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Decision on venue of next WTO ministerial put off

by Chakravarthi Raghavan

Geneva, 15 Dec 2000 -- The General Council of the WTO put off, until the new year, and more extensive consultations as requested by Chairman Kare Bryn of Norway on the venue for the next Ministerial Conference of the WTO.

Qatar has made a formal offer to host, and has now indicated it could provide the necessary hotel rooms for the delegations and visitors.

However, more recently, after a visit to Santiago by the WTO Director-General (and some behind the scene suggestions from some other industrial countries), Chile has said it was considering making an offer. However, it has not been able to decide so far.

At the General Council, Chile indicated it was not yet in a position to make a formal offer, but that it would not stand in the way of a decision.

While the chair sought more time, and several spoke saying they would not object, Pakistan challenged the decision to postpone a decision, pointing out that Qatar was the only country offering to host and saw no reason to postpone a decision.

Holding the Conference outside of Geneva, it is said, would cost the host country (for the extra expenditure of the secretariat) about 10 to 15 million dollars.

Some rough ball-park figures of the costs to all developing countries (travel, hotel costs etc) on an average of ten bodies (including a minister and senior official) is estimated at 100 to 150 million dollars.

And since, consensus is presumed unless one is present and says no, at all WTO meetings including Ministerial Conferences (which unlike UN or IMF/Fund Bank affairs) are not talkathons, but decision-making), no member can afford to stay away. And judged by the way the majors and the secretariat organise the meetings (to bring maximum pressure on developing countries and force them to yield to the industrial world), a minimum of 8 or 10 negotiators would be needed for each country.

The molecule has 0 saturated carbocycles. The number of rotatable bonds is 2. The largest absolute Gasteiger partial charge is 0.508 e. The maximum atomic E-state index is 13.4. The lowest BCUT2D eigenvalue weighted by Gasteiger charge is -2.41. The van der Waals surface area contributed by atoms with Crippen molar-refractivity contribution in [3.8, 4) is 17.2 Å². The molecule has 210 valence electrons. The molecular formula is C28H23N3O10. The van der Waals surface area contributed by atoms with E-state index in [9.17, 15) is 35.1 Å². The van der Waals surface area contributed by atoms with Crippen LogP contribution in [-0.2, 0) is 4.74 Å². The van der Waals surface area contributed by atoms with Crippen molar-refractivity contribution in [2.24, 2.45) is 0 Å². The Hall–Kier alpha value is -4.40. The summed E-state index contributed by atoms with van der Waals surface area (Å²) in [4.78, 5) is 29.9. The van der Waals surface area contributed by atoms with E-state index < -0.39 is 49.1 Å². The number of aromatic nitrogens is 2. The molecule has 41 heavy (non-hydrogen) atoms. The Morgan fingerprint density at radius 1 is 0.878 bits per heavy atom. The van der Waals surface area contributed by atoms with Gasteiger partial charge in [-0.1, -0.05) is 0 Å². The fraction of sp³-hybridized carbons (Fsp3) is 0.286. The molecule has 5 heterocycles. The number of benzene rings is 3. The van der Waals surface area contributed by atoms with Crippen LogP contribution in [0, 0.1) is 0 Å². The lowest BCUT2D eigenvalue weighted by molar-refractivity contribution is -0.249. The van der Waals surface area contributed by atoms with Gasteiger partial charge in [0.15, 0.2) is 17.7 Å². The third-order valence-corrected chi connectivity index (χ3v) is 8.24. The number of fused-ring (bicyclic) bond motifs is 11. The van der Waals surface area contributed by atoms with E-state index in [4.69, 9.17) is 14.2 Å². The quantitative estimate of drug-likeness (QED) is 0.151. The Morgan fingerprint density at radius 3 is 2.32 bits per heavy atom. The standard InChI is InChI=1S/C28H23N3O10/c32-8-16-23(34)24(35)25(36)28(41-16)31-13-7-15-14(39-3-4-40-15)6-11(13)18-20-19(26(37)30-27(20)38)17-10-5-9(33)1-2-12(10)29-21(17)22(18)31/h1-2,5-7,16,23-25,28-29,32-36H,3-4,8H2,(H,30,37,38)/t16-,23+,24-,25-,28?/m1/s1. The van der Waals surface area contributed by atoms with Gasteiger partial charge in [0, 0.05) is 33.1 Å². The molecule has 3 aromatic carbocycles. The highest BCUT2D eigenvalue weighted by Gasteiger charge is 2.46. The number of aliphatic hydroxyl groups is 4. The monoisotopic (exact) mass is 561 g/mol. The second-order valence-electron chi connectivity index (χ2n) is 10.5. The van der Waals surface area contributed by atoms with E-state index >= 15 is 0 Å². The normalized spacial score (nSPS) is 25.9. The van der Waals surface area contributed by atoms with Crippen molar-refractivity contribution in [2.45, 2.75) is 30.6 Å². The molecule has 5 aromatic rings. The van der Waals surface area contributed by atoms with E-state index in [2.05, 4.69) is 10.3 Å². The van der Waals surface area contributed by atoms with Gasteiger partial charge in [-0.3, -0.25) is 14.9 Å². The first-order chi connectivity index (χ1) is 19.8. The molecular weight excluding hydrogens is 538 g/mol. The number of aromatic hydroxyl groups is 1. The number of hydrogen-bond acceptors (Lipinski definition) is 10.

It speaks volumes perhaps that a trade organization which places emphasis on ‘efficiency’ for a host of issues from ‘decision-making’ to efficiency of free trade in ‘allocation of resources’ that its method of organization of work, and Ministerial meetings (to be held outside like this) involves so much of collective expenditures for developing countries alone, which six years after the WTO have nothing to show as benefits for themselves.

And the United States and major powers who raise cost issues for UN conferences and meets (including a conference on financing for development) promotes holding WTO meetings outside of Geneva, and having it hosted in countries where it could have more influence on the outcome.-SUNS4806

The above article first appeared in the South-North Development Monitor (SUNS) of which Chakravarthi Raghavan is the Chief Editor.

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